Table of Content
While the golf industry is dominated by household names like Titleist, Callaway, and PING, there are other brands that sit on the fringes and are not overly well known.
One such brand is Miura, a Japanese company that has been manufacturing golf clubs since the 1950s. But what’s the deal with Miura golf clubs? Where can you buy them? And are they expensive?
Below, we explain everything we know about Miura golf clubs to help you decide if they’re a good option to add to your golf bag.
But first, check out the story behind Miura by watching the official video:
Best Places to Buy Miura Golf Clubs?
The best place to buy Miura golf clubs is from the official Miura website. Browsing Miura’s online catalog gives you a clear picture of the brand’s current clubs, prices and provides you with up-to-date information regarding Miura’s equipment and manufacturing processes.
However, if you want to go for a fit-out before buying your clubs, you can visit one of Miura’s authorized golf dealers. You can search for authorized Miura dealers via the Dealer Locator page on their website.
These are the best two ways of buying new Miura golf clubs.
If you’re in the market for a used set of Miura clubs, you can search on popular platforms, including eBay and Craigslist, to see if there are any listings in your area. Buying used clubs is a great way to save money, but you need to conduct thorough research before agreeing to a sale.
The last thing you want is to receive clubs that are in poor shape or are damaged because you didn’t read the listing correctly.
Either way, there are several options when it comes to buying new or used Miura golf clubs online, so you should be able to find what you’re looking for.
How Much Do Miura Golf Clubs Cost?
There’s no getting away from it; Miura golf clubs are expensive. Their MB 101 irons start at $2,480 for the set (3-PW) and retail at $310 per club. These are high-quality clubs, but the price tag is still eye-watering for many golfers.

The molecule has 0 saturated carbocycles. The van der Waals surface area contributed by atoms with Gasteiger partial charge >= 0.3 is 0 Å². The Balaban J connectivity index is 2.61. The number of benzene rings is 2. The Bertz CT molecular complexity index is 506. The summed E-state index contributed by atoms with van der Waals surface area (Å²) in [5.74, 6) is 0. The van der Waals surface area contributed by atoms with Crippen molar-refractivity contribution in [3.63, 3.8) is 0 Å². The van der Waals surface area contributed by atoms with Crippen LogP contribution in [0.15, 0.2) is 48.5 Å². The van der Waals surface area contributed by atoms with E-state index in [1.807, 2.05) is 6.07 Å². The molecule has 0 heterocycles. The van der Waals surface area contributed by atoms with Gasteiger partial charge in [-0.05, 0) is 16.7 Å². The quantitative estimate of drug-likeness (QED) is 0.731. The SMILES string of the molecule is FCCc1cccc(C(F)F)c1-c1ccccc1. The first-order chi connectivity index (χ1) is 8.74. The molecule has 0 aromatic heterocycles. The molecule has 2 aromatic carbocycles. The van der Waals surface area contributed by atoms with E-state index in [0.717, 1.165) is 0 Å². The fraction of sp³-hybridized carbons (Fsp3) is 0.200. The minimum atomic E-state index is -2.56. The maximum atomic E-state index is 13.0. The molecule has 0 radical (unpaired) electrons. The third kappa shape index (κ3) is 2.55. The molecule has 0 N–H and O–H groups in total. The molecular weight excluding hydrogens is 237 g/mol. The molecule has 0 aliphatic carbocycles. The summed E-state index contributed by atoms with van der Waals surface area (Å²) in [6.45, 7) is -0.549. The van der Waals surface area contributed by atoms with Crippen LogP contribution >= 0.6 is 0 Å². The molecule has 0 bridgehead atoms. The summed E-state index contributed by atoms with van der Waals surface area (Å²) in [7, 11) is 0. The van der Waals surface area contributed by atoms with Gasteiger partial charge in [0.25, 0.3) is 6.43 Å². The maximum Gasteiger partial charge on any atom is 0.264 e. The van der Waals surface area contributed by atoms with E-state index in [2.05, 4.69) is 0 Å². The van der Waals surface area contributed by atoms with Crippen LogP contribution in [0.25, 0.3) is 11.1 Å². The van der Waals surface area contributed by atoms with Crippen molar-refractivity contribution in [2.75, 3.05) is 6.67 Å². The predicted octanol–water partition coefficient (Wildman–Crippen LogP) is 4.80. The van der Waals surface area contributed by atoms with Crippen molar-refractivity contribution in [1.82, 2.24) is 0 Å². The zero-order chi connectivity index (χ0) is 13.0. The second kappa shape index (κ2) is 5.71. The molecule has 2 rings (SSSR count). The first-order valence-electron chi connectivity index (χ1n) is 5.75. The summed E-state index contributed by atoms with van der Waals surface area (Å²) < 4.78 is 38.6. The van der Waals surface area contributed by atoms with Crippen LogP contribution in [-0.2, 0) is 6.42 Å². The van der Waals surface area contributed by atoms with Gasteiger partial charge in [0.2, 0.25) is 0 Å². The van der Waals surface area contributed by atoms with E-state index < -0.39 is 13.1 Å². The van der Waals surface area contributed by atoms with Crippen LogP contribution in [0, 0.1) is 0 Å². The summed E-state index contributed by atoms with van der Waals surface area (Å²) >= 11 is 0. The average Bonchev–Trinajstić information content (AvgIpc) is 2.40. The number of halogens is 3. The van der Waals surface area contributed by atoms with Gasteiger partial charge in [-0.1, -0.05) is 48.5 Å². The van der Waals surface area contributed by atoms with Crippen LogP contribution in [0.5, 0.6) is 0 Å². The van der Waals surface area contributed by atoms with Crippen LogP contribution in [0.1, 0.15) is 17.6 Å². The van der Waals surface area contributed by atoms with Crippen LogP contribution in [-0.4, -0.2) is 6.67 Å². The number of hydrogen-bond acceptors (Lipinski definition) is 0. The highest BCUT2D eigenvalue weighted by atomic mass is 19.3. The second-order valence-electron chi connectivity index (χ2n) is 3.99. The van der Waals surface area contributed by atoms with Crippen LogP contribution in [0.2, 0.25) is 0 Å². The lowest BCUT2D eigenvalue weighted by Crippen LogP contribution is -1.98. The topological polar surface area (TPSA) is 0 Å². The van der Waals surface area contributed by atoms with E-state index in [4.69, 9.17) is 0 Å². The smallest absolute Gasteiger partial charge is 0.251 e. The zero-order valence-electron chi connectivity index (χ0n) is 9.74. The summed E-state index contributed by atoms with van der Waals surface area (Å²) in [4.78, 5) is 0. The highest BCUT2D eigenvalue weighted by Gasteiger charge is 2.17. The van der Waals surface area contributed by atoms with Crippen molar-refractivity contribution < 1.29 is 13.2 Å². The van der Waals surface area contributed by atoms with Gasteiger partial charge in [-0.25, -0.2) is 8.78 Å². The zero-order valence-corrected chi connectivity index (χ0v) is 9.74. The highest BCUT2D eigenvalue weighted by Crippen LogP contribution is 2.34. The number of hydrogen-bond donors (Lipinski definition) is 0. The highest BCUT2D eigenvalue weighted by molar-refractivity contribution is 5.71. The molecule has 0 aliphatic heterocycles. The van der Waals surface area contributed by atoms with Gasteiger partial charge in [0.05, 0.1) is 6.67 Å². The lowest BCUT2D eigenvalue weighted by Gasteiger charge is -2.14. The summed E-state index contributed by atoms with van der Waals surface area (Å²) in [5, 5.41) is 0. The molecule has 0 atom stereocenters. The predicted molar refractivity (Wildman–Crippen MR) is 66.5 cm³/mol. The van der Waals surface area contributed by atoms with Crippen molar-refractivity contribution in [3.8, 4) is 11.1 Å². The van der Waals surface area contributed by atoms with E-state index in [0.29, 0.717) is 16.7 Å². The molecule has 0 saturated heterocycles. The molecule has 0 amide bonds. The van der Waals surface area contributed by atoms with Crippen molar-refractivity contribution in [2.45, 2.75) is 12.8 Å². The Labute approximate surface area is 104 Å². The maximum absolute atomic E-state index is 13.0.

The list below gives you a clear idea of how much the current range of Miura golf clubs retail at on their online store:
- MB 101 irons (set): $2,480
- TC 201 irons (set): $2,640
- CB 301 irons (set): $2,480
- PI 401 irons (set): $2,880
- MC 501 irons (set): $2,480
- IC 601 irons (set): $2,480
- K-Grind 2.0 wedge: $320
- Milled Tour wedge: $320
- Tour Wedge High Bounce: $320
Source: Miura Golf, 2022.
Miura’s irons and wedges all retail for more than $300 per club. To any golfer, this is expensive, given that you can buy an entire set of irons for this price from some brands.
For recreational golfers, it’s important to weigh up the pros and cons of buying such expensive equipment before committing to a purchase.
Are Miura Golf Clubs Worth the Money?
Yes, because every club that leaves the Miura production line is handcrafted by Miura himself or one of his two sons, Shinei and Yoshitaka which ensures the highest quality. In this day and age where mass-produced products are the norm, Miura’s unique story of personal craftsmanship is impressive.
The reason that Miura golf clubs are so expensive is that they have been handmade in Japan for more than sixty years.
The brand started in 1957 in Himeji, Japan, when the Miura family first utilized the art of samurai to handcraft golf clubs. Since then, Katsuhiro Miura and his family have refined their processes and produced many iterations of their clubs.
While you can go online and buy golf clubs from a huge range of other retailers for a fraction of the price of Miura golf clubs, it’s rare to find such a unique back story to the production of the clubs.
Only the likes of PXG and Honma can compare to Miura’s unique story, which is reflected in the price points of each brand.
As such, if you’re looking for golf clubs that are expertly handcrafted and have a unique and fascinating story behind them, Miura’s irons and wedges are undoubtedly worth the money.
Where are Miura Golf Clubs Made?
Miura golf clubs are all handcrafted at the company’s headquarters in Himeji, Japan. They have been produced in the same workshop owned by the Miura family since the 1950s, which is a huge part of the brand’s appeal.
While Miura utilizes the latest technology to produce its clubs, the age-old tradition of adding a personal touch to the process has not been lost.
While Miura is very much an international brand in the present day, they don’t operate brick-and-mortar stores. Rather, they distribute their clubs from their Japanese HQ to authorized dealers.
This enables Miura to focus on the production and perfection of their clubs rather than retailing them independently.